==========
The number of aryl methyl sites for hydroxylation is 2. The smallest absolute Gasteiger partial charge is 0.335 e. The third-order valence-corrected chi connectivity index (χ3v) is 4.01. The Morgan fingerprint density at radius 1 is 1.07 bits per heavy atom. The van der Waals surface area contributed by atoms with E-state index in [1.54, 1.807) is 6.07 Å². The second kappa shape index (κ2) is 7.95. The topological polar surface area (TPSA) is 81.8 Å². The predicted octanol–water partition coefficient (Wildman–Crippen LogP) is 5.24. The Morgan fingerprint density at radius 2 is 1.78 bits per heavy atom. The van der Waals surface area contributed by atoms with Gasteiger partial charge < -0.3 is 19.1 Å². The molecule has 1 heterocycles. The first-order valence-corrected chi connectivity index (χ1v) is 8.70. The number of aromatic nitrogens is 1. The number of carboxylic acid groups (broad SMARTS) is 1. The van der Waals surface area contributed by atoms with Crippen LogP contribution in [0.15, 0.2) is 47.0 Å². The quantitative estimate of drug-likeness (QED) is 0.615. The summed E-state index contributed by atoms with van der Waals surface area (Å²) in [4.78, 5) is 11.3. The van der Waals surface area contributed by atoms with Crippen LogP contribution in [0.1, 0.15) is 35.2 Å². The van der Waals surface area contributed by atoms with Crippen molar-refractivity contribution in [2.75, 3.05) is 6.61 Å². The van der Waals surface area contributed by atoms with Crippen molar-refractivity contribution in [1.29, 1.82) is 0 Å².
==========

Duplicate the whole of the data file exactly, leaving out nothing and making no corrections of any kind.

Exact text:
The number of aryl methyl sites for hydroxylation is 2. The smallest absolute Gasteiger partial charge is 0.335 e. The third-order valence-corrected chi connectivity index (χ3v) is 4.01. The Morgan fingerprint density at radius 1 is 1.07 bits per heavy atom. The van der Waals surface area contributed by atoms with E-state index in [1.54, 1.807) is 6.07 Å². The second kappa shape index (κ2) is 7.95. The topological polar surface area (TPSA) is 81.8 Å². The predicted octanol–water partition coefficient (Wildman–Crippen LogP) is 5.24. The Morgan fingerprint density at radius 2 is 1.78 bits per heavy atom. The van der Waals surface area contributed by atoms with Gasteiger partial charge < -0.3 is 19.1 Å². The molecule has 1 heterocycles. The first-order valence-corrected chi connectivity index (χ1v) is 8.70. The number of aromatic nitrogens is 1. The number of carboxylic acid groups (broad SMARTS) is 1. The van der Waals surface area contributed by atoms with Crippen LogP contribution in [0.15, 0.2) is 47.0 Å². The quantitative estimate of drug-likeness (QED) is 0.615. The summed E-state index contributed by atoms with van der Waals surface area (Å²) in [4.78, 5) is 11.3. The van der Waals surface area contributed by atoms with Crippen LogP contribution in [0.1, 0.15) is 35.2 Å². The van der Waals surface area contributed by atoms with Crippen molar-refractivity contribution in [2.75, 3.05) is 6.61 Å². The van der Waals surface area contributed by atoms with Crippen molar-refractivity contribution in [1.29, 1.82) is 0 Å².